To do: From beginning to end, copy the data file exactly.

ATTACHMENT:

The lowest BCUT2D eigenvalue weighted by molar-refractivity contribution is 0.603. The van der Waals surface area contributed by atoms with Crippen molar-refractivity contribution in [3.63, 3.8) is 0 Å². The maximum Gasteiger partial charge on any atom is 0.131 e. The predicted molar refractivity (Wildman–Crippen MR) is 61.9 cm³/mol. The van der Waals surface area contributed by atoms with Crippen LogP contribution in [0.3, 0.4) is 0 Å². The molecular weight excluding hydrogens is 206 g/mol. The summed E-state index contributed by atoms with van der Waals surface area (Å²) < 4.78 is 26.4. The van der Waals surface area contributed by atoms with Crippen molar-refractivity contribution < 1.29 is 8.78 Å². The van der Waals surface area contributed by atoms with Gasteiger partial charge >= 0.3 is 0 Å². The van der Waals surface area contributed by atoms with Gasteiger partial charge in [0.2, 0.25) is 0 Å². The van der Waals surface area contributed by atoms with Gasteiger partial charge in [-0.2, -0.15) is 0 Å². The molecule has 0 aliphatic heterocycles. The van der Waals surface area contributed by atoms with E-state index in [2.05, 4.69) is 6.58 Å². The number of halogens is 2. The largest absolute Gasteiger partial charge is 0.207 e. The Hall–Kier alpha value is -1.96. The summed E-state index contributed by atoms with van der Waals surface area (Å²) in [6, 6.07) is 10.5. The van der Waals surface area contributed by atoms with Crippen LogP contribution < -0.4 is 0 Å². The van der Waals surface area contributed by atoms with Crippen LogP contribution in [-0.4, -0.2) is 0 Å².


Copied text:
The lowest BCUT2D eigenvalue weighted by molar-refractivity contribution is 0.603. The van der Waals surface area contributed by atoms with Crippen molar-refractivity contribution in [3.63, 3.8) is 0 Å². The maximum Gasteiger partial charge on any atom is 0.131 e. The predicted molar refractivity (Wildman–Crippen MR) is 61.9 cm³/mol. The van der Waals surface area contributed by atoms with Crippen LogP contribution in [0.3, 0.4) is 0 Å². The molecular weight excluding hydrogens is 206 g/mol. The summed E-state index contributed by atoms with van der Waals surface area (Å²) < 4.78 is 26.4. The van der Waals surface area contributed by atoms with Crippen molar-refractivity contribution < 1.29 is 8.78 Å². The van der Waals surface area contributed by atoms with Gasteiger partial charge >= 0.3 is 0 Å². The van der Waals surface area contributed by atoms with Gasteiger partial charge in [0.2, 0.25) is 0 Å². The van der Waals surface area contributed by atoms with Gasteiger partial charge in [-0.2, -0.15) is 0 Å². The molecule has 0 aliphatic heterocycles. The van der Waals surface area contributed by atoms with E-state index in [2.05, 4.69) is 6.58 Å². The number of halogens is 2. The largest absolute Gasteiger partial charge is 0.207 e. The Hall–Kier alpha value is -1.96. The summed E-state index contributed by atoms with van der Waals surface area (Å²) in [6, 6.07) is 10.5. The van der Waals surface area contributed by atoms with Crippen LogP contribution < -0.4 is 0 Å². The van der Waals surface area contributed by atoms with Crippen LogP contribution in [-0.4, -0.2) is 0 Å².